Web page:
Frequent home invasions have made many Tohono O’odham members want to leave their land. Even traditional ceremonies are threatened, because the Tohono O’odham are unable to cross the border with their medicine bundles to traditional sites, and border control officials ignore the Tohono O’odham’s requests to remain undisturbed during ceremonies. “The community becomes at risk even though the Border Patrol claims that the quality of life has improved,” Motes says. “The quality of life has gone down in the past 10 years.”
Rivas also recalls one conversation between a man from her village and the Border Patrol. “One of the Border Patrol agents stopped a man from the village and the man from the village tried to tell him that we have rights. The border control official responded by saying ‘Oh you Indians think you have sovereign rights, but you don’t have any rights. We are the authority here.’”
Since the U.S. Senate approved building a border fence along the U.S.-Mexico border on May 17 and President Bush initiated Operation Jump Start, National Guard troops have been sent to the border in larger numbers. More than 6,000 additional Guard members will be deployed in the coming months. Rivas explains that the U.S. Border Patrol has mostly replaced tribal border control. But more border enforcement does not seem to be the answer, according to many members of the Tohono O’odham Nation. “To us the problem is the border control,” Rivas says. “The undocumented aliens have been coming across the land for many years and every time I have talked to the elders they say they have never been bothered by the people that come across before.”
While Solo says that the problem in the Tohono O’odham nation is a problem of “manpower,” Rivas says a solution to border issues must involve the Tohono O’odham people. She notes, “We are the people living there. If they called us to the table we would have a solution that was better.”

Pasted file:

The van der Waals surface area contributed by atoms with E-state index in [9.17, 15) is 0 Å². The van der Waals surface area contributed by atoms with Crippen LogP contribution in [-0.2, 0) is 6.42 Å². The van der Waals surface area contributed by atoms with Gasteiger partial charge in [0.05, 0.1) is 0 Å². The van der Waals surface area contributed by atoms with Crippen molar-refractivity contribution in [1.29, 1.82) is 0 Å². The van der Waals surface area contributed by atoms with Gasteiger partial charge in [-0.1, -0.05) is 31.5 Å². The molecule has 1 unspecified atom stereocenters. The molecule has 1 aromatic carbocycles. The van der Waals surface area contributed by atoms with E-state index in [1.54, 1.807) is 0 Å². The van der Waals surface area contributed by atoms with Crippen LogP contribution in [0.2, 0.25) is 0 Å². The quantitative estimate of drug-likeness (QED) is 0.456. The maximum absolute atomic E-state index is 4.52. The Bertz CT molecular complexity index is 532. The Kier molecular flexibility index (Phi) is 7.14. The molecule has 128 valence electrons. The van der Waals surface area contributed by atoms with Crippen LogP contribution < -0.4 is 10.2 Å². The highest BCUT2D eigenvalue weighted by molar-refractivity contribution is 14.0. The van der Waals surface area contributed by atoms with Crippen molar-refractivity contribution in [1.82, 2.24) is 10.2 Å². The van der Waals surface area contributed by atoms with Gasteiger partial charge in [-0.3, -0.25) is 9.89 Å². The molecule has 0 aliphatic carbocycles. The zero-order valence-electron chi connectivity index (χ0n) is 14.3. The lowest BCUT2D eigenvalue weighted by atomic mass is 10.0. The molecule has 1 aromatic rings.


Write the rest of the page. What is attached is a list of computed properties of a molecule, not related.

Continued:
The border issues that have plagued the Tohono O’odham for years are still as alive today as they were when the Tohono O’odham first started pushing for dual citizenship in 2000. “You see these communities that can sleep peacefully at night in the United States,” comments Rivas, “and they have noise ordinances. It seems like they don’t have any problems. In my community you can’t sleep outside because the Border Patrol is spotlighting you all night. You have no peace. It’s so disrespectful, and all our rights as people have been violated.”
The danger that illegal trafficking has created on the border has deeply affected the lives of the Tohono O’odham. Moreover, the human rights violations perpetrated by the U.S. Border Patrol have left the Tohono O’odham feeling unsafe in a home they have inhabited for six millennia. “They are criminalizing a lot of people by the color of their skin,” laments Rivas. “They see me as a criminal first, and then they find out who I am.” The Tohono O’odham struggle for their rights but are mislead by authorities and have difficulty getting involved in discussions. Rivas describes how one group of tribal elders were told that, “It was a matter of their own security that they agree to build this wall [the new wall being built along the border], and if they didn’t agree the terrorist people were going to come across and bomb them.”
With the tribal government having its “back against the wall” according to Rivas, the burden now falls on us to continue to pressure our local representatives to make the Tohono O’odham a priority. Until the Tohono O’odham are able to participate in discussions about border control on their reservation they will continue to be victims of policies and governments that treat them as a people without a land and without rights.
Kristina Pyclik and Jennifer Leibig were interns at Cultural Survival over the summer.